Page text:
NO MATTER the inevitability of it all, relegation is still going to hurt everyone associated with Hearts, but the last thing they want is old foes Hibs rubbing salt in the wounds.
The reality of the drop dawned a long time ago for the club as their slide into administration brought a 15-point deduction heading into this season, and they were hamstrung further by signing restrictions and their subsequent reliance on an inexperienced squad.
But while they are destined to spend next term in the Championship, they don’t want their city rivals to be the ones who finally send them on their way. With teams above them in action during their down time, it could all be done and dusted before the fourth derby of the season comes around, next Sunday, but if not, Hearts’ failure to beat Dundee United at Tynecastle on Friday night means they could still topple at the hands of the Easter Road side.
“It was a disappointing night,” said winger David Smith, who along with every one of his team-mates knows what horrors may await. “Getting beat wasn’t good but we worked hard and put in 100 per cent. It just wasn’t to be. As the gaffer said, it’s the story of our season. Nobody is pleased getting beat but you need to take the positives and take them into next Sunday’s game which is massive. It’s the derby and we need to bounce back.
“It’s a massive game and, potentially, we know Hibs could relegate us. But that’s an incentive for the boys. It’s not an ideal scenario but it’s a derby, it’s a different type of game and the boys will be ready for it. It’s the biggest game of the season for Hearts fans so they’re going to be 100 per cent behind us as they have been all season. Hopefully we get the result and it doesn’t happen then.”
A season which has had precious few highs among a quagmire of lows and uncertainty, the early-season bravado and hope that the Gorgie babes could evade automatic relegation evaporated long ago amid signing embargoes and injuries, the only consolation being the more positive steps towards a takeover and the stabilisation of the club.
But regardless of the circumstances, no one with Hearts leanings will relish departure from the top flight, said the 21-year-old, who had been enjoying a purple patch before he was injured. That forced him to the sidelines for the past six weeks where he has been frustrated by his inability to help his side prolong the fight against relegation, if not stave it off all together. But, having returned to action against Dundee United, he could still play his part.
“I’ve got a couple of pals through here who are Hibs fans and I’ve heard they’ve sold out their stand so they’ll be coming to have a party and hopefully we can ruin it. No matter how you get relegated it’s obviously going to be devastating but to do it against you’re biggest rivals would make it even worse.
“You can imagine what the Hibs fans would be like after the game. You can imagine what Edinburgh would be like too. Hibs fans would be going mental so it’ll be devastating if that happens. Hopefully it doesn’t.”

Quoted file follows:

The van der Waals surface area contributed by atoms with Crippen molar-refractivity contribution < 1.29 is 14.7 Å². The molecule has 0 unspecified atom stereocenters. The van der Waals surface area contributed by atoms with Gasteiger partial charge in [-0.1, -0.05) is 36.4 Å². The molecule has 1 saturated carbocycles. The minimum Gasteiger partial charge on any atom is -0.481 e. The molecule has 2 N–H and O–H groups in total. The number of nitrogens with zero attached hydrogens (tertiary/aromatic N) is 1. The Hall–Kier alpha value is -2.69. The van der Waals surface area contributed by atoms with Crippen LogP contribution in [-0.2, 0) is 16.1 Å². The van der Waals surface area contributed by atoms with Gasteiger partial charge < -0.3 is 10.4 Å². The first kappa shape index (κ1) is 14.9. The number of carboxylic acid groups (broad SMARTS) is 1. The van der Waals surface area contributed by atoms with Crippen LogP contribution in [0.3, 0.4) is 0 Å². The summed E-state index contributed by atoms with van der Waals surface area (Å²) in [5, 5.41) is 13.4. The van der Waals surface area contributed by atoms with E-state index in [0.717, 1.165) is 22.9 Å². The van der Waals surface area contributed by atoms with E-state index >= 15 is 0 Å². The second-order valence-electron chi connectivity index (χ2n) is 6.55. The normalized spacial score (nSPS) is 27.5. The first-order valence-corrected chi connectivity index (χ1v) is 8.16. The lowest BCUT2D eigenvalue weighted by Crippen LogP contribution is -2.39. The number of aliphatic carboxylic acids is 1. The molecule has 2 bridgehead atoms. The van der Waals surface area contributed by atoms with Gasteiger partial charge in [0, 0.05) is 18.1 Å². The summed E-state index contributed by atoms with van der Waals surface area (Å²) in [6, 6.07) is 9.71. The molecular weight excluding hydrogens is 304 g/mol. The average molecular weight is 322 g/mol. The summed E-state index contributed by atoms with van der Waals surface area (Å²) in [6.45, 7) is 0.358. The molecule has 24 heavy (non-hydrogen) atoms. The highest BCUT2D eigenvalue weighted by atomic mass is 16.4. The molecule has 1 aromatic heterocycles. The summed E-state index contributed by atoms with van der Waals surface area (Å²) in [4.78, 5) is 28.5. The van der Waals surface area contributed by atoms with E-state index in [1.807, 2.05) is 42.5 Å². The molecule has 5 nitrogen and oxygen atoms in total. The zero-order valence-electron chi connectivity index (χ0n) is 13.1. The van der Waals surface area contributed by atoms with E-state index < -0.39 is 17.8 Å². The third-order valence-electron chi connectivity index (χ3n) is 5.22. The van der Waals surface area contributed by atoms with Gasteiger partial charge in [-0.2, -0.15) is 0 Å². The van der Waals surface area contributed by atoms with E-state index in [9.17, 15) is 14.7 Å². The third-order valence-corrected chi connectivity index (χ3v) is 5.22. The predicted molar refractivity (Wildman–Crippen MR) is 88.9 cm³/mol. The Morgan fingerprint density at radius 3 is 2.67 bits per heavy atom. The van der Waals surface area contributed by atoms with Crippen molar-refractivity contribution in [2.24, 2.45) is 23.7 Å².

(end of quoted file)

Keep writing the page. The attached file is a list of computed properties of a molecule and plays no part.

But while there will be no disguising the anguish if it does, Smith poured scorn on some Hibs fans’ suggestion that it would make up for the 5-1 defeat at the hands of Hearts two years ago.
“Let’s be serious… it’s not going to make up for the cup final. This was always going to be a hard season for us. Things haven’t gone our way in some games and it’s reached that stage where we could get relegated next week. Obviously it’s a young team and the boys have been pushed in all at once. But I don’t see why it’s not going to improve us. It’s given us a lot of experience and if we are in the Championship then we can take this experience into the Championship with us next year. Hopefully it’s an improvement for us. But, as I keep saying, hopefully it doesn’t happen and hopefully it’s not Hibs that do it.”
Smith is one of a dozen players who don’t yet know if they will play a part in the new campaign. Out of contract in the summer, the club has the option to extend it but he doesn’t know if they will take that up. He says it would be remiss not to consider a Plan B and has discussed the matter with his agent and will consider any other offers, but his preference would be to stay at Hearts.
“A few of the boys are uncertain of their future next year which is always going to be a worry for them. I’m in the same scenario… I’m not sure either, but hopefully Hearts ask me to stay. It’s a massive club and I’m sure all the boys will be happy to stay. Hopefully, if we get relegated, we can come back up next season.”
Pressing on through the unknown is something the players do have experience of, though. The turmoil at the club over the past couple of years has seen to that.
“Well, over the last couple of years there has been uncertainty with players not getting paid and stuff like that. But Ann Budge has come in and said she’s going to make Hearts a good environment to work and players won’t have to worry about getting paid. So hopefully for the future of Hearts it looks good. It gives you a wee bit of reassurance you’ll be paid, you’re at a good club and you’ll come in every morning and it’s going to be a happy place. That’s what she was saying. Hopefully that will then show on the pitch.”